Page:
I was first stunned that a respectable investment bank would issue such a radical recommendation. Then I was amused at my own surprise. I had momentarily forgotten this is logical behavior for a company whose profits depend on its customers actively buying and selling. It is not legally required to look out for customers’ best interests and has no incentive to do so.
Clearly, the time-honored way of earning market returns over the long haul is to diversify among asset classes, rebalance religiously, and always stay in the markets. The research is overwhelming that shows those who attempt to time the markets have significantly lower returns over the long haul than those who don’t. According to a study by Dalbar, Inc., over the last twenty years the average underperformance of investors and advisors that timed the market was 7.12% a year.
What’s so bad about trying to minimize loses and selling out when things begin looking scary? Nothing. Who wouldn’t want to exit markets just in time to watch them fall so low that you could sweep up bargains by buying back in? Therein lies the problem: not only do you need to get out on time (not too early and not too late), but you must then know when to get back in.
The only way I know to do this is to own a crystal ball, which the economists at RBS apparently possess. Here are a few of the things they say to expect:
• Oil could fall as low as $16 a barrel.
• The world has far too much debt to be able to grow well.
• Advances in technology and automation will wipe out up to half of all jobs.
• Global disinflation is turning to global deflation as China and the US sharply devalue their currencies.
• Stocks could fall 10% to 20%.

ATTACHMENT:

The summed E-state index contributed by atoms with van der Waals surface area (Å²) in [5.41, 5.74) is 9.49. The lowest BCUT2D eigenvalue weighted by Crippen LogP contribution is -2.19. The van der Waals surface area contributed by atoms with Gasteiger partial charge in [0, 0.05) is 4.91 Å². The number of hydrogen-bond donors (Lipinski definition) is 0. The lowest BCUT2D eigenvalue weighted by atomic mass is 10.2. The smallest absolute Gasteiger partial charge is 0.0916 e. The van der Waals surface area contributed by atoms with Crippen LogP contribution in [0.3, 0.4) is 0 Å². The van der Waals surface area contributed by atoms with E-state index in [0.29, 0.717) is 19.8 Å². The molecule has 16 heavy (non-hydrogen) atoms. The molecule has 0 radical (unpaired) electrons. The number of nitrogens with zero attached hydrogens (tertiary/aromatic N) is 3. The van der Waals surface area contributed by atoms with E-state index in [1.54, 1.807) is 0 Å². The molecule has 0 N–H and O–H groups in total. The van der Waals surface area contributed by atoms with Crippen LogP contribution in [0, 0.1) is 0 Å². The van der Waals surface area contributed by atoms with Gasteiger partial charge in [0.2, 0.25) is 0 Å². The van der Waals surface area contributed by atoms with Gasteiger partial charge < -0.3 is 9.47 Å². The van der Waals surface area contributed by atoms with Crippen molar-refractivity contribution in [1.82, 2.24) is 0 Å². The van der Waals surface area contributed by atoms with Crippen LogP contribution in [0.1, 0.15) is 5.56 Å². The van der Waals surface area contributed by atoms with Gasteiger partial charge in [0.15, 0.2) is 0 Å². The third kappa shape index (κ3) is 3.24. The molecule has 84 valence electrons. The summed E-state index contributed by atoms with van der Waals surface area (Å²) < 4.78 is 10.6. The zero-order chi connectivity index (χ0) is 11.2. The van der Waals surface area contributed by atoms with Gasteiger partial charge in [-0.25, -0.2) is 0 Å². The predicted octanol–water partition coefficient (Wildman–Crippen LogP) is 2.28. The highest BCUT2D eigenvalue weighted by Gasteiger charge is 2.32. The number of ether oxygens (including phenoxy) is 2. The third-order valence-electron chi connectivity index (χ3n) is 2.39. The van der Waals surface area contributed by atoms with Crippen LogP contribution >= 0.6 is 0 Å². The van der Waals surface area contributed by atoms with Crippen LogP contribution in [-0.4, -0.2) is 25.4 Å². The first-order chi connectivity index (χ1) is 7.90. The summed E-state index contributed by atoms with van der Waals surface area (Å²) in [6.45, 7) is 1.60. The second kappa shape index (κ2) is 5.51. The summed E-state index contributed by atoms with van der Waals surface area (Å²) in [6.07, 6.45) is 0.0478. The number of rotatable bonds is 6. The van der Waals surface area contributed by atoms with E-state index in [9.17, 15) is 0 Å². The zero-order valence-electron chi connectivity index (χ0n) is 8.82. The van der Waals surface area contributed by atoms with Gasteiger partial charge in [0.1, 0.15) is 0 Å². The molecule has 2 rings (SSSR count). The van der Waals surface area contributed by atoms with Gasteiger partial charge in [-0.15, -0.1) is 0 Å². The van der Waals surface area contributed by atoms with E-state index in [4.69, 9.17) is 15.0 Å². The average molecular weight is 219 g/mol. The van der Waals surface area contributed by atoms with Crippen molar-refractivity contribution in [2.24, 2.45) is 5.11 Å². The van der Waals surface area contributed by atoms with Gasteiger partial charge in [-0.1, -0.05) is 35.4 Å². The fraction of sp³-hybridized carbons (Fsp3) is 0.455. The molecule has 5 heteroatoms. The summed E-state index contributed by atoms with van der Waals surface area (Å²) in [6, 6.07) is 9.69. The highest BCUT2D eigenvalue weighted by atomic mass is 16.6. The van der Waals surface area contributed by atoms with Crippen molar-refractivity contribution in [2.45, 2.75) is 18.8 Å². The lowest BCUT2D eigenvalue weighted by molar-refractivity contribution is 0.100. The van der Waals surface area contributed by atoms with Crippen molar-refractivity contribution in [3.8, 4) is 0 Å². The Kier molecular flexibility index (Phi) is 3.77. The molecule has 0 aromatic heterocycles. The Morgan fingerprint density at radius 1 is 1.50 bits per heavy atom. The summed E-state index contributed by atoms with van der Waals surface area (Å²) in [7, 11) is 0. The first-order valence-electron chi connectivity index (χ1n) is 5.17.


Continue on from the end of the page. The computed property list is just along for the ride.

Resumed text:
The last prediction was the one that grabbed my attention. Given the comparison of the coming year to 2008, I expected a forecast of a significantly greater drop in stocks, say 40% to 60%. Comparatively, their forecast of 10% to 20% seems almost rosy.
While RBS is particularly gloomy, bearish forecasts have also been issued by other investment brokerage firms, including JP Morgan, Morgan Stanley, Bank of America Merrill Lynch, Barclays, Deutsche Bank, Societe Generale, and Macquarie.
Just for perspective, here’s a look at previous predictions from Andrew Roberts, the RBS analyst who issued the recent dire warning. In June 2010, he warned, “We cannot stress enough how strongly we believe that a cliff-edge may be around the corner, for the global banking system (particularly in Europe) and for the global economy. Think the unthinkable.” In July 2012, he said, “People talk about recovery, but to me we are in a much worse shape than the Great Depression.” Incidentally, one thing Roberts did not predict was the meltdown of 2008.
The inaccuracy of earlier dire predictions should encourage investors to stay the course. As usual, chances are that those who diversify their investments among five or more asset classes and periodically rebalance their portfolios will come out on top. The odds greatly favor consumers who ignore doom-and-gloom warnings, especially from those whose companies may profit from investor panic.